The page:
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Ewelina Lipko-Lipczynska Poland

Ostrowiec, Poland… 1940 – When the Germans invaded Poland, Ewelina Lipko-Lipczynska and her five-year-old daughter, Wiktoria, were on holiday visiting Ewelina’s father, Jan Szymanski, and her sister, Wanda, in Ostrowiec.

Ewelina and her daughter spent the duration of the war there. Within a month of entering Ostrowiec, the Germans had killed twenty-seven community leaders. Jan Szymanski was a respected teacher and was determined to resist the Germans in any way he could. In 1940, when the Germans closed all Polish schools, Ewelina and her family opened an underground school.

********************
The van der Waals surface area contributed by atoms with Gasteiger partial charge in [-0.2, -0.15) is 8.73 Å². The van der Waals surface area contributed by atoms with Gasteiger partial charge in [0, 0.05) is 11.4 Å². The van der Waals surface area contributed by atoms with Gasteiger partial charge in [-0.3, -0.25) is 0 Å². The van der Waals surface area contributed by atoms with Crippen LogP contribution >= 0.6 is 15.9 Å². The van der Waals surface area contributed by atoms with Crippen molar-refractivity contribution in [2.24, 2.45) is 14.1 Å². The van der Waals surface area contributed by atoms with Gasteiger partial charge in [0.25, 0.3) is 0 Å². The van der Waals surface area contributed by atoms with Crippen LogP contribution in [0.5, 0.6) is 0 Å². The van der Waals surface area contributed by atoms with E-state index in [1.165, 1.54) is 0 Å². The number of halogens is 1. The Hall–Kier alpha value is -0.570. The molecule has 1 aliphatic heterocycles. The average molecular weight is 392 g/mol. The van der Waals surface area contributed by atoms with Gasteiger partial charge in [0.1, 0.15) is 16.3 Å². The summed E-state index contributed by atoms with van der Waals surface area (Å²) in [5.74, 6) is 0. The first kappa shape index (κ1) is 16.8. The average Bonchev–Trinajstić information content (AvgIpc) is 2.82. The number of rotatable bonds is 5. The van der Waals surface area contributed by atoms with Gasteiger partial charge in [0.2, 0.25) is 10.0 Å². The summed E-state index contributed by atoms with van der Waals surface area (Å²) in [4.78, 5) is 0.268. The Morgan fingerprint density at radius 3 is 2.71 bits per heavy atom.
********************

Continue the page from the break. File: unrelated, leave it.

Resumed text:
Ewelina wrote and distributed two underground newspapers, “The Worker’s Voice” and “For a Better Future.” When the family saw what the Germans were doing to the Jews they immediately began to help their Jewish friends and neighbors.

They hid a number of Jews in their home. As the owner of the house, Jan Szymanski was responsible for keeping the official record of all occupants and was able to hide the real identity of some of the residents. Mr. Szymanski obtained forged documents for Jews who were able to pass as Christians. Those Jews who could not pass as Christians were either hidden in their home or Ewelina found them other shelter. When the family was denounced for hiding a Jewish child in their home, Ewelina fled with the child.

Ewelina, Wanda, and Jan were responsible for saving the lives of more than forty Jews. The three of them have all passed away.